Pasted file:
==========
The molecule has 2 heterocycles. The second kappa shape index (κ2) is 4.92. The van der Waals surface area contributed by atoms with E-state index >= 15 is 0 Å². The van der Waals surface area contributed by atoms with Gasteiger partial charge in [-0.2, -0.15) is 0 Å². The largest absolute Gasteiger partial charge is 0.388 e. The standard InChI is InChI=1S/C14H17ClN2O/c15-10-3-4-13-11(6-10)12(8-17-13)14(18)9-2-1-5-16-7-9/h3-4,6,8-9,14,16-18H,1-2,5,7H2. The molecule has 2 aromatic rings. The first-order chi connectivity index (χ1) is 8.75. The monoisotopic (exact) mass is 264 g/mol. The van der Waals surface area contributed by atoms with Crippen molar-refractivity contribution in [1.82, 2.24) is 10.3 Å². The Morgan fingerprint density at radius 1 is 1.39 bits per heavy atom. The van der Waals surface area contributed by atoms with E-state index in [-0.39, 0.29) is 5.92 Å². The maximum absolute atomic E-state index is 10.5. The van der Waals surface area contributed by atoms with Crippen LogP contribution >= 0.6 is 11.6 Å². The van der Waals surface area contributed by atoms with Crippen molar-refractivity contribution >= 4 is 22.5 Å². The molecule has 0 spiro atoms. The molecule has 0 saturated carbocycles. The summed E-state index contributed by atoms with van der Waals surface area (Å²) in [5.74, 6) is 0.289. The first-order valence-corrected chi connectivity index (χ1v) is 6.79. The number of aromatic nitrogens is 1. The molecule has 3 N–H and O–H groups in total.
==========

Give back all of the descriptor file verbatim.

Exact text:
The molecule has 2 heterocycles. The second kappa shape index (κ2) is 4.92. The van der Waals surface area contributed by atoms with E-state index >= 15 is 0 Å². The van der Waals surface area contributed by atoms with Gasteiger partial charge in [-0.2, -0.15) is 0 Å². The largest absolute Gasteiger partial charge is 0.388 e. The standard InChI is InChI=1S/C14H17ClN2O/c15-10-3-4-13-11(6-10)12(8-17-13)14(18)9-2-1-5-16-7-9/h3-4,6,8-9,14,16-18H,1-2,5,7H2. The molecule has 2 aromatic rings. The first-order chi connectivity index (χ1) is 8.75. The monoisotopic (exact) mass is 264 g/mol. The van der Waals surface area contributed by atoms with Crippen molar-refractivity contribution in [1.82, 2.24) is 10.3 Å². The Morgan fingerprint density at radius 1 is 1.39 bits per heavy atom. The van der Waals surface area contributed by atoms with E-state index in [-0.39, 0.29) is 5.92 Å². The maximum absolute atomic E-state index is 10.5. The van der Waals surface area contributed by atoms with Crippen LogP contribution >= 0.6 is 11.6 Å². The van der Waals surface area contributed by atoms with Crippen molar-refractivity contribution >= 4 is 22.5 Å². The molecule has 0 spiro atoms. The molecule has 0 saturated carbocycles. The summed E-state index contributed by atoms with van der Waals surface area (Å²) in [5.74, 6) is 0.289. The first-order valence-corrected chi connectivity index (χ1v) is 6.79. The number of aromatic nitrogens is 1. The molecule has 3 N–H and O–H groups in total.